• Income Tax: If you decide to take a salary to extract the profit it will be subject to normal PAYE rules and in addition, as your company is technically your employer, it will be subject to an additional 13.8% of Class 1 NICs on pretty much all of your salary. Whilst the total cost of PAYE is tax deductible, in most circumstances, this choice will result in you paying additional tax, which can be potentially avoided (see below).
  • Dividend Tax: As an alternative to a salary, you can take dividends instead. The first £2,000 is tax free and you do not pay tax on any dividend income that falls within your Personal Allowance. How much tax you then pay depends on your Income Tax band (Basic rate 7.5%, Higher rate 32.5% and Additional rate 38.1%). Also, you can reduce your tax burden even further by issuing shares to your wife/husband to avoid the higher rates of tax, or perhaps make use of any unused Personal Allowance they may have.
  • Drawdown of Directors’ Loans: Most owners of property limited companies have introduced significant capital into the business to buy the property, this is because typical buy-to-let mortgages give a much lower loan to value, typically resulting in at least a 30% input from you. It is also likely that you will have funded improvements to the property to comply with local authority rules. All of this introduced capital sits on the company’s Balance Sheet as a Director’s Loan, which you can down without any tax implications whatsoever.

In my experience, most directors of property limited companies use a combination of dividends and drawdowns to achieve the most tax efficient result. But be warned, this is a complicated area and you should take professional advice to avoid coming a cropper.

Tax tips for buy-to-let landlords

More on buy to let tax issues

Property Business: How to let residential property

The normal practice is to rent a property using a assured shorthold tenancies; these agreements vary from a minimum of 6 months and a normal maximum of 3 years. The length is agreed upon by the tenant and the landlord with the rent payable not able to be changed during life length of the agreement unless a special clause is included.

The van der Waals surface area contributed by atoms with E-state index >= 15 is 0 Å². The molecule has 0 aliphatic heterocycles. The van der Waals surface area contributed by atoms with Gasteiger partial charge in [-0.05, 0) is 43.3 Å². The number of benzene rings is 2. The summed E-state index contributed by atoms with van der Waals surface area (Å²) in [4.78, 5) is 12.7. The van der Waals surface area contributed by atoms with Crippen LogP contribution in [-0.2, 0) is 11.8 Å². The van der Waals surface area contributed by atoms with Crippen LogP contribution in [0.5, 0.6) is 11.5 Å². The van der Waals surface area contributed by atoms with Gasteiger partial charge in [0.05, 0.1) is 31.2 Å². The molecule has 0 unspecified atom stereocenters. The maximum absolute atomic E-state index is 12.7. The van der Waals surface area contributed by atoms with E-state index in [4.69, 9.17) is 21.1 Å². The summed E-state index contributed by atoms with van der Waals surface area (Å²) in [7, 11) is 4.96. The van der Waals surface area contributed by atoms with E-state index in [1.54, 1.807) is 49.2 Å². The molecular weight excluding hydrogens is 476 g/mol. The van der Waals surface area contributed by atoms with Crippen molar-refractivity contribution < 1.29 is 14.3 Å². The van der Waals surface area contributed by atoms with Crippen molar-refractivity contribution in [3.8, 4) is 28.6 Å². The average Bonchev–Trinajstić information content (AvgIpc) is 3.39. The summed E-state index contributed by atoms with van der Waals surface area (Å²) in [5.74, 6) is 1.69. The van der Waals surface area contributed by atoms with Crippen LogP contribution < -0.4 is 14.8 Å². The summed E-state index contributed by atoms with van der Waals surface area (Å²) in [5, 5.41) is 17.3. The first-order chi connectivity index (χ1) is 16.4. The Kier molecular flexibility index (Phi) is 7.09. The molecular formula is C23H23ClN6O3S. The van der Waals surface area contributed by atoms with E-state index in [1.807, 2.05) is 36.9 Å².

However, assuming the property is suitable, you could consider letting it as a furnished holiday let. Letting a furnished property for periods of less than 31 days to each tenant, for at least 105 days a year, can mean the property qualifies as commercial furnished holiday lettings. This allows capital allowances to be claimed on the cost of furniture and fittings, and entrepreneurs’ relief at 10% is likely to be available on any capital gains made on properties on the disposal of the business.

Additionally, business rates, rather than council tax, are payable for properties used for holiday lettings, with up to 100% relief available for small properties, which could well eliminate the rates bill.

Property Business: When and what to sell property

Rather than selling piecemeal, you should consider selling the whole business and claiming Business Asset Disposal Relief (replaces Entrepreneurs’ Relief). This relief allows up to £10m of the capital gains made per person to be taxed at 10% rather than 18% (basic rate taxpayer) or 28% (other taxpayers) for residential properties.

However, Business Asset Disposal Relief can only be claimed when selling the whole, or a substantial part, of the business, if individual residential or commercial properties are sold piecemeal, the relief is not available.